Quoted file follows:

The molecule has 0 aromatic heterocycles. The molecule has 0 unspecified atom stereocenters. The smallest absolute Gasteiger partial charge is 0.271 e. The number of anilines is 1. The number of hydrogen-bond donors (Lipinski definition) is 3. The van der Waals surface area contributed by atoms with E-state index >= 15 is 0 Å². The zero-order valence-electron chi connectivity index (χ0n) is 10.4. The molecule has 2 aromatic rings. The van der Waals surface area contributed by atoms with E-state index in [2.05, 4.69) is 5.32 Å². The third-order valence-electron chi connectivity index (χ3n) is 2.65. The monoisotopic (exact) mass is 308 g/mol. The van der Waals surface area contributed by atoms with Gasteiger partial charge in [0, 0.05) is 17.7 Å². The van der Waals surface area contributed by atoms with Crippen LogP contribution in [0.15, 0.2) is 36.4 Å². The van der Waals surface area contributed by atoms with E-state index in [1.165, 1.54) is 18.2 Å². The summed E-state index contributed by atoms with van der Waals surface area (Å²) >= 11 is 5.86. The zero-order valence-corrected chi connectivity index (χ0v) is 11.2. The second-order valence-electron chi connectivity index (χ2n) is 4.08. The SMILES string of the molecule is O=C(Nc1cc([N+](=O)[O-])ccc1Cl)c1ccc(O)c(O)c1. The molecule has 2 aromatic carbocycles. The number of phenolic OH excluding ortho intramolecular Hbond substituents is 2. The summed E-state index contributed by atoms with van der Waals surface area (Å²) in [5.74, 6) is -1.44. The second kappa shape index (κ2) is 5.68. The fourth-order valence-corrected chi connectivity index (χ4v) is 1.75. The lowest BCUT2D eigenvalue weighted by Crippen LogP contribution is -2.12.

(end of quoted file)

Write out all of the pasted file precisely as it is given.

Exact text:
The molecule has 0 aromatic heterocycles. The molecule has 0 unspecified atom stereocenters. The smallest absolute Gasteiger partial charge is 0.271 e. The number of anilines is 1. The number of hydrogen-bond donors (Lipinski definition) is 3. The van der Waals surface area contributed by atoms with E-state index >= 15 is 0 Å². The zero-order valence-electron chi connectivity index (χ0n) is 10.4. The molecule has 2 aromatic rings. The van der Waals surface area contributed by atoms with E-state index in [2.05, 4.69) is 5.32 Å². The third-order valence-electron chi connectivity index (χ3n) is 2.65. The monoisotopic (exact) mass is 308 g/mol. The van der Waals surface area contributed by atoms with Gasteiger partial charge in [0, 0.05) is 17.7 Å². The van der Waals surface area contributed by atoms with Crippen LogP contribution in [0.15, 0.2) is 36.4 Å². The van der Waals surface area contributed by atoms with E-state index in [1.165, 1.54) is 18.2 Å². The summed E-state index contributed by atoms with van der Waals surface area (Å²) >= 11 is 5.86. The zero-order valence-corrected chi connectivity index (χ0v) is 11.2. The second-order valence-electron chi connectivity index (χ2n) is 4.08. The SMILES string of the molecule is O=C(Nc1cc([N+](=O)[O-])ccc1Cl)c1ccc(O)c(O)c1. The molecule has 2 aromatic carbocycles. The number of phenolic OH excluding ortho intramolecular Hbond substituents is 2. The summed E-state index contributed by atoms with van der Waals surface area (Å²) in [5.74, 6) is -1.44. The second kappa shape index (κ2) is 5.68. The fourth-order valence-corrected chi connectivity index (χ4v) is 1.75. The lowest BCUT2D eigenvalue weighted by Crippen LogP contribution is -2.12.